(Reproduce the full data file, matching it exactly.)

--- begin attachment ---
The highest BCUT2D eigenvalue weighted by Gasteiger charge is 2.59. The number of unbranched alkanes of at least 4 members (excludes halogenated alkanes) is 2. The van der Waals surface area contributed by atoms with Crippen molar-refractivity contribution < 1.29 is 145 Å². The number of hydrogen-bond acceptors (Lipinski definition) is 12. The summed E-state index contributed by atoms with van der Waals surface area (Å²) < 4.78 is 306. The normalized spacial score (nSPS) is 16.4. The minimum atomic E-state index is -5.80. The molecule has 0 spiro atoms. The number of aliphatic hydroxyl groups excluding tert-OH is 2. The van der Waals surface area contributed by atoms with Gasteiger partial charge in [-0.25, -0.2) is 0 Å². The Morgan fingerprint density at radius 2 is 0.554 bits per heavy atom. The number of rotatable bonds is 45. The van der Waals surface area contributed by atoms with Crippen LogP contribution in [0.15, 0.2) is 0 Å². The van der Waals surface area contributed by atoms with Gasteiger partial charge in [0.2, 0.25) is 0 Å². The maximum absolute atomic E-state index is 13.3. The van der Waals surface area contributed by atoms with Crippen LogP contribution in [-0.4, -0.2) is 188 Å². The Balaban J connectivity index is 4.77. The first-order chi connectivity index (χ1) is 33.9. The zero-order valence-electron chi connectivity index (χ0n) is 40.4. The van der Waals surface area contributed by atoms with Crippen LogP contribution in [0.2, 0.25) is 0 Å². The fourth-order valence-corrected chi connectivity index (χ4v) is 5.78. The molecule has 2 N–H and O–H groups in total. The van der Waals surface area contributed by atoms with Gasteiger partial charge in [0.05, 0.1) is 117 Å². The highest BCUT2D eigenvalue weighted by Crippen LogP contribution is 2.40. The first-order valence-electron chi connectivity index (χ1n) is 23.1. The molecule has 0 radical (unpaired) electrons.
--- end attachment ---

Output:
The highest BCUT2D eigenvalue weighted by Gasteiger charge is 2.59. The number of unbranched alkanes of at least 4 members (excludes halogenated alkanes) is 2. The van der Waals surface area contributed by atoms with Crippen molar-refractivity contribution < 1.29 is 145 Å². The number of hydrogen-bond acceptors (Lipinski definition) is 12. The summed E-state index contributed by atoms with van der Waals surface area (Å²) < 4.78 is 306. The normalized spacial score (nSPS) is 16.4. The minimum atomic E-state index is -5.80. The molecule has 0 spiro atoms. The number of aliphatic hydroxyl groups excluding tert-OH is 2. The van der Waals surface area contributed by atoms with Gasteiger partial charge in [-0.25, -0.2) is 0 Å². The Morgan fingerprint density at radius 2 is 0.554 bits per heavy atom. The number of rotatable bonds is 45. The van der Waals surface area contributed by atoms with Crippen LogP contribution in [0.15, 0.2) is 0 Å². The van der Waals surface area contributed by atoms with Gasteiger partial charge in [0.2, 0.25) is 0 Å². The maximum absolute atomic E-state index is 13.3. The van der Waals surface area contributed by atoms with Crippen LogP contribution in [-0.4, -0.2) is 188 Å². The Balaban J connectivity index is 4.77. The first-order chi connectivity index (χ1) is 33.9. The zero-order valence-electron chi connectivity index (χ0n) is 40.4. The van der Waals surface area contributed by atoms with Crippen LogP contribution in [0.2, 0.25) is 0 Å². The fourth-order valence-corrected chi connectivity index (χ4v) is 5.78. The molecule has 2 N–H and O–H groups in total. The van der Waals surface area contributed by atoms with Gasteiger partial charge in [0.05, 0.1) is 117 Å². The highest BCUT2D eigenvalue weighted by Crippen LogP contribution is 2.40. The first-order valence-electron chi connectivity index (χ1n) is 23.1. The molecule has 0 radical (unpaired) electrons.